Emergence: In Review

On Tuesday, I and many other fashion enthusiasts braved the damp, chilly air to check out the student “Emergence” show at The Madam Walker Theater.  Having just seen the Art Institute’s Student show months prior and knowing Ian Stikeleather was producing this show, my expectations were pretty high. By 7:30, a healthy number of people were already milling about the 4th floor. When I approached the ticket counter, I was greeted by a lovely man who made pleasant chit chat as he escorted me to my seat. My fashion show, partner-in-crime, Polina Osherov had yet to arrive, so I thought it best to take advantage of the {{complementary}} wine in the bar. Wow, a $10 admission ticket was already reasonable, throw in a few glasses of red and you have a win/win situation. Fast forward through my conversations with fashion alums Gabriel Poshadlo, Petra Slinkard, Nikki Blaine {{who had some really big news}} and Bernie Martin {{still high from his night at Lucas Oil}}, and it was time to start the show.

Blaring through the speakers, the show opened with Martin Solveig’s “Hello.” The lyrics warned, “You’re alright but I’m here, darling, to enjoy the party. Don’t get too excited ’cause that’s all you get from me.” But by the time Christelle Amelie Jonquet sent down her second look, I was enjoying the party and I was interested. Her tailored separates were thoughtful and deliberate. I am a sucker for suiting and when I saw this little one shouldered, crop vest (middle image below) come down I whispered to Polina, “WANT!”

Image by Diane Childers

These color-blocked ensembles were both well executed and extremely wearable, two adjectives typically absent from the reviews of student work. Jonquet is currently enrolled at The Art Institute and has been brought to Indy via Paris. I’m really excited to see where she goes… I hope it is not out East. We need her here.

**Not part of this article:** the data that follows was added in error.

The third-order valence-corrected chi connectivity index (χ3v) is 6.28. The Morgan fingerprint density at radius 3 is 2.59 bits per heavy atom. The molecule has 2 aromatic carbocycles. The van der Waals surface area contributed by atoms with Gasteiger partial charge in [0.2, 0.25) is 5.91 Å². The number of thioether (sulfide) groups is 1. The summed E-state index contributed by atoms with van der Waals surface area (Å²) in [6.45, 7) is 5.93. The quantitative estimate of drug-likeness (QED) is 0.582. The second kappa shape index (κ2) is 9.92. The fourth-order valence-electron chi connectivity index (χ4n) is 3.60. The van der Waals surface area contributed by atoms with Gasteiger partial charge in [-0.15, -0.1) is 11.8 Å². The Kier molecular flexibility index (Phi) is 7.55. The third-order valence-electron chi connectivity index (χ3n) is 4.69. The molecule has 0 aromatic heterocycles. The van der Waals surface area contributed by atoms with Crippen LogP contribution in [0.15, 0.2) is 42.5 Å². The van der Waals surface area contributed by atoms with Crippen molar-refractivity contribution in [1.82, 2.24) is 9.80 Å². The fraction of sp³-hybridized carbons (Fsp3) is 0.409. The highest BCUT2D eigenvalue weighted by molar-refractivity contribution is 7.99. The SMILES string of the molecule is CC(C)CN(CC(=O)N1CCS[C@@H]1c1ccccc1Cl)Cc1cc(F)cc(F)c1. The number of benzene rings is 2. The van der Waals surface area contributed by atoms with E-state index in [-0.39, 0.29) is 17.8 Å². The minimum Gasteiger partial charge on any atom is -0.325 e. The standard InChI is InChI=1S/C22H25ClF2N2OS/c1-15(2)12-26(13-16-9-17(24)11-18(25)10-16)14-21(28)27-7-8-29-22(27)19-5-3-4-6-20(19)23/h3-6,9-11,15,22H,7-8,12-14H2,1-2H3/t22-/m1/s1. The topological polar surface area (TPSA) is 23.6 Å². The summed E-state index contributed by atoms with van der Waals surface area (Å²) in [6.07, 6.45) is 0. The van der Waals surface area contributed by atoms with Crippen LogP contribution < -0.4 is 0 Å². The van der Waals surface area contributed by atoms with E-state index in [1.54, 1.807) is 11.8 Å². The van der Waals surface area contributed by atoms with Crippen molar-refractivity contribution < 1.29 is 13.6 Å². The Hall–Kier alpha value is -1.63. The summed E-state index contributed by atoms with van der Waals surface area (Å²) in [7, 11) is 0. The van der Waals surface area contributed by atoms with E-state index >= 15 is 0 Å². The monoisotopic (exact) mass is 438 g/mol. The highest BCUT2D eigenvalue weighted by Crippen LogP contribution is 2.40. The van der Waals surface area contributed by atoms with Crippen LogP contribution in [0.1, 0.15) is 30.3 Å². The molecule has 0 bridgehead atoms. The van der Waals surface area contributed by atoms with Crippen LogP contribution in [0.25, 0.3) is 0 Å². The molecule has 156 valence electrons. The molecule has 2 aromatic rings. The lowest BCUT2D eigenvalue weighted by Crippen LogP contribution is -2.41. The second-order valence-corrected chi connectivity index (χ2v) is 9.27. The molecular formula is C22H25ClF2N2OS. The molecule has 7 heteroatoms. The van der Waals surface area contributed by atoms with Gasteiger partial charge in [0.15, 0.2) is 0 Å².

Next up, Amanda Holt from the Art Institute in Chicago. Her pieces, also constructed from not exactly amazing materials were also impressively well executed.

These two pieces fastened in the back with exaggerated, exposed zippers that lined up perfectly. As a side note, kudos to Ian for the order of the show. I could already see a deliberate presentation from daytime casual/professional wear and knew the more evening and avant garde would wrap the show.

It is right about this point in the show that I took note that not once had I stared at the model longer than I had at the clothing. The loose side bun and clean, fresh faces were neither distracting nor underwhelming. Styled by Erica Stikeleather, the girls looked age appropriate and professional. It wasn’t until you saw their teetering walk down the runway that you could differentiate the pros from the “tall, skinny friends of the designer.” The look of the show took itself seriously and so did I…

Aside from an ill-placed, Icecapades ensemble, the show continued to hold my interest. Fred Schwier from IU Bloomington {{and his models}} put a smile on my face. Blessed with good song and great styling, this stretch of playful Bermuda shorts and well executed men’s shirts reinvigorated the show and had audience members smiling, nodding and pointing.